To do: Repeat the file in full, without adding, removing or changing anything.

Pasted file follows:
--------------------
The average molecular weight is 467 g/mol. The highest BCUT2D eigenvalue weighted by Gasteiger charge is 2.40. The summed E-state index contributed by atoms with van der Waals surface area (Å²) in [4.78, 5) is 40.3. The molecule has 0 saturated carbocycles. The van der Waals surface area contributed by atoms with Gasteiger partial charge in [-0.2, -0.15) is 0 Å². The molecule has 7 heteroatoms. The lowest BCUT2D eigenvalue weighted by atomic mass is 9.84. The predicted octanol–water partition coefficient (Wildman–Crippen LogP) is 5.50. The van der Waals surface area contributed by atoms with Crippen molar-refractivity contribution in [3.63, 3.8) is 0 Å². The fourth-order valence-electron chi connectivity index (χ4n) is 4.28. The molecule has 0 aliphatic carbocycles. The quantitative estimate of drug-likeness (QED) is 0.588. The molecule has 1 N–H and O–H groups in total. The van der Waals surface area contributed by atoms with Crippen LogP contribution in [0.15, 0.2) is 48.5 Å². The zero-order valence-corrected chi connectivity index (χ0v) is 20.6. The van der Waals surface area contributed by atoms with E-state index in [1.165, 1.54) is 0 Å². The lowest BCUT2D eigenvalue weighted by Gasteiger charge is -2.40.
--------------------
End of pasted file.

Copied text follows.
The average molecular weight is 467 g/mol. The highest BCUT2D eigenvalue weighted by Gasteiger charge is 2.40. The summed E-state index contributed by atoms with van der Waals surface area (Å²) in [4.78, 5) is 40.3. The molecule has 0 saturated carbocycles. The van der Waals surface area contributed by atoms with Gasteiger partial charge in [-0.2, -0.15) is 0 Å². The molecule has 7 heteroatoms. The lowest BCUT2D eigenvalue weighted by atomic mass is 9.84. The predicted octanol–water partition coefficient (Wildman–Crippen LogP) is 5.50. The van der Waals surface area contributed by atoms with Crippen molar-refractivity contribution in [3.63, 3.8) is 0 Å². The fourth-order valence-electron chi connectivity index (χ4n) is 4.28. The molecule has 0 aliphatic carbocycles. The quantitative estimate of drug-likeness (QED) is 0.588. The molecule has 1 N–H and O–H groups in total. The van der Waals surface area contributed by atoms with Crippen LogP contribution in [0.15, 0.2) is 48.5 Å². The zero-order valence-corrected chi connectivity index (χ0v) is 20.6. The van der Waals surface area contributed by atoms with E-state index in [1.165, 1.54) is 0 Å². The lowest BCUT2D eigenvalue weighted by Gasteiger charge is -2.40.